We continue now and this is something that you might never have considered: There's no reason to pair socks after doing a wash. There was a time when I would stand over a bed where I had dumped my clean, dry wash and pair my socks and roll them up, put them neatly in a drawer. I no longer do that. I now find that it's much easier to just dump all my unsorted socks in my top drawer and to pair them as I need them, before I put them on my feet, making sure the socks match, so I won't embarrass Cathy when we go out to an overpriced Thai restaurant in Studio City for example. If we ever go there again. Of course the obvious corollary here is that as socks are used between washings, over the course of one or two weeks, the loose socks will have begun to pair themselves, to effect a proximal migration, merely because there are fewer socks in the drawer. A light gray here and ah, the other one right there, nearby, with very few socks in between, you see. Very easy to spot. By the way, when I was in military school and in the army, socks had to be rolled a certain way. So that's another thing about not pairing and rolling socks. I try to not do things that I had to do in the army or military school. I won't push a tray, any tray, down a line in order to obtain food, for example. So in Vegas I never do buffets. Is that a wise choice? Of course it is. And that's because military school and the army were not wise choices. I'm sure that you follow my logic.
I see that my time is almost up, but let's continue in our remaining few moments and consider other items of clothing and their relation to practical wisdom. My assertion here is that it makes no sense to hang up freshly laundered shirts or walking shorts or to put them in a drawer as long as they're going to be worn in a week or two. So I put my clean shirts and walking shorts on a bedroom chair. Parenthetically, I will also tell you that I loathe coat hangers, out of their well known tendency to entangle themselves with each other and with the plastic coverings that dry cleaners place over cleaned clothes. So I avoid the use of dry cleaners and don't hang my clothes on coat hangers. My life is much simpler that way. Leave clean clothes on the chair; don't use dry cleaners. No coat hanger entanglements. Very wise.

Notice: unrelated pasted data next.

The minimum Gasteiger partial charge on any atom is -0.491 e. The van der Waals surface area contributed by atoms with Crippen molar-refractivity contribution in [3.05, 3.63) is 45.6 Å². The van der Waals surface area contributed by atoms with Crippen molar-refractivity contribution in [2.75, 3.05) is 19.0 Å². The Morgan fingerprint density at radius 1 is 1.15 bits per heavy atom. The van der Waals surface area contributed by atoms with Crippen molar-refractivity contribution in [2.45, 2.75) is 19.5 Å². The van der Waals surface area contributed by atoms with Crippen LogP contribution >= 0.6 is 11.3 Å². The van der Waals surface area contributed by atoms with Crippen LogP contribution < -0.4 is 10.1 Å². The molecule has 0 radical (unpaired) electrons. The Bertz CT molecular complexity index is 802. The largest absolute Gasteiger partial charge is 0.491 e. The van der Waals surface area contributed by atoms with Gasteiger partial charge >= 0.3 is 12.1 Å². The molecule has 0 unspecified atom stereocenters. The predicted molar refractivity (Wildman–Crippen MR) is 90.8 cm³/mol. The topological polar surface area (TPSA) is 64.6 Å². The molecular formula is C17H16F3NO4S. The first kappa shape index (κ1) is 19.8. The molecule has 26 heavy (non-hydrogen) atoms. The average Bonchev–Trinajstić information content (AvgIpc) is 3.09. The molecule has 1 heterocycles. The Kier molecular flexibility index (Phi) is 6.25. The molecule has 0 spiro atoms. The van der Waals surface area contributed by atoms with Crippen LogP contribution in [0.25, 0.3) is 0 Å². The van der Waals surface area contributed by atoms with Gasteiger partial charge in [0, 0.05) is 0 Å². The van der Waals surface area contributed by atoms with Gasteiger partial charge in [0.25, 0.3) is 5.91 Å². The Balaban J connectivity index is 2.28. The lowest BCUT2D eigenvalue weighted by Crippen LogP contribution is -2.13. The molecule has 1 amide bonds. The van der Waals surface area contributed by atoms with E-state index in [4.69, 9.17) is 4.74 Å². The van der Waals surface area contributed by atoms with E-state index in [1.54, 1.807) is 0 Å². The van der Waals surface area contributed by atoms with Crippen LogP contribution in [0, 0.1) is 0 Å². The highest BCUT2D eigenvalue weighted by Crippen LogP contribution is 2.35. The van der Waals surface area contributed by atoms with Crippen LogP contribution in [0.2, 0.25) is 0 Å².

I like to wear items of clothing for as long as I possibly can; I like to wear clothes until they disintegrate. See this watchband? Very old. It takes a long time to fasten it in the morning; some of its parts no longer work properly. I don't know watchband nomenclature, but when I have put the floppy end through the buckle end and secured it in place with that little catch that goes in the hole, I have a hard time getting the floppy end to fit under the little metal loop without having the previously secured portion pop out. To reiterate, the strap is through the buckle, the catch is in the hole, but when I place the floppy end under the metal loop the catch removes itself from the hole, and I have to start over. But while doing all that, and this is very wise, I take deep breaths and try to remind myself that life is like that. Life can't be secured; life is like the floppy end of a watch strap. Deep breaths; stay calm. Very wise. By the way, I don't think that yoga is very wise; I don't like yoga. Once I hurt my back with a yoga move—the cobra. My spinal stenosis did not like the cobra, and I don’t like the yoga.
Finally, I think that smelling good is very wise. I received some pleasantly scented soaps and shaving material for my birthday. No matter that shirts and shorts I wear aren't ironed or that my socks don't always match or that my watch strap flops; I always smell nice, and it's good to smell nice. For me and for people around me. I like to be nice to people and that's because I want people to be nice to me. And, yes, I know that so-called holy and wise men have said similar things; but many holy men don't smell nice. And I do; I smell very nice. Very wise to smell nice. So, yes, I'm very wise.
I'm sure that you now agree.###
20 July 2007